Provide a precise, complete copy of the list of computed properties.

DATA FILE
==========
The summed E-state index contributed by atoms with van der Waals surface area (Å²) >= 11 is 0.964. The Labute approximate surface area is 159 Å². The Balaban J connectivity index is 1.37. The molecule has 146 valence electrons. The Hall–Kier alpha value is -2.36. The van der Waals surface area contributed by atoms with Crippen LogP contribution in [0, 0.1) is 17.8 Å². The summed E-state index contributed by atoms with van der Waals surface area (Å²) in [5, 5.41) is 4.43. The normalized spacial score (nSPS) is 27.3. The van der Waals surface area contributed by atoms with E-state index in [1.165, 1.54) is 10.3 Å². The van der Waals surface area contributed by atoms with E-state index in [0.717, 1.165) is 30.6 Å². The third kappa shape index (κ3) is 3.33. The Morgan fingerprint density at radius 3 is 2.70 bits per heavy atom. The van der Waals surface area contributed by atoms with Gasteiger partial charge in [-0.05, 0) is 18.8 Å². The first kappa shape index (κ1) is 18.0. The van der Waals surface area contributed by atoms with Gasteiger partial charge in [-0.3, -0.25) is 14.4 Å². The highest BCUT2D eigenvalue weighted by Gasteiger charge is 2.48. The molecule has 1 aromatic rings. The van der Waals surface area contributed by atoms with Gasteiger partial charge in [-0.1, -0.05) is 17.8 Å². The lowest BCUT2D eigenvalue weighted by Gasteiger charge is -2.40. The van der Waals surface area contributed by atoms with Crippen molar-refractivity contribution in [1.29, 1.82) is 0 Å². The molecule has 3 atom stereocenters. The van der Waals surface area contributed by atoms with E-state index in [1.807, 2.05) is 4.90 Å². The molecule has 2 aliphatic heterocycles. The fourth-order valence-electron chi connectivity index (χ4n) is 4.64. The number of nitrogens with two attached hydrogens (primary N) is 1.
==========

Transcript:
The summed E-state index contributed by atoms with van der Waals surface area (Å²) >= 11 is 0.964. The Labute approximate surface area is 159 Å². The Balaban J connectivity index is 1.37. The molecule has 146 valence electrons. The Hall–Kier alpha value is -2.36. The van der Waals surface area contributed by atoms with Crippen LogP contribution in [0, 0.1) is 17.8 Å². The summed E-state index contributed by atoms with van der Waals surface area (Å²) in [5, 5.41) is 4.43. The normalized spacial score (nSPS) is 27.3. The van der Waals surface area contributed by atoms with E-state index in [1.165, 1.54) is 10.3 Å². The van der Waals surface area contributed by atoms with E-state index in [0.717, 1.165) is 30.6 Å². The third kappa shape index (κ3) is 3.33. The Morgan fingerprint density at radius 3 is 2.70 bits per heavy atom. The van der Waals surface area contributed by atoms with Gasteiger partial charge in [-0.05, 0) is 18.8 Å². The first kappa shape index (κ1) is 18.0. The van der Waals surface area contributed by atoms with Gasteiger partial charge in [-0.3, -0.25) is 14.4 Å². The highest BCUT2D eigenvalue weighted by Gasteiger charge is 2.48. The molecule has 1 aromatic rings. The van der Waals surface area contributed by atoms with Gasteiger partial charge in [-0.1, -0.05) is 17.8 Å². The lowest BCUT2D eigenvalue weighted by Gasteiger charge is -2.40. The van der Waals surface area contributed by atoms with Crippen molar-refractivity contribution in [1.29, 1.82) is 0 Å². The molecule has 3 atom stereocenters. The van der Waals surface area contributed by atoms with E-state index in [1.807, 2.05) is 4.90 Å². The molecule has 2 aliphatic heterocycles. The fourth-order valence-electron chi connectivity index (χ4n) is 4.64. The number of nitrogens with two attached hydrogens (primary N) is 1.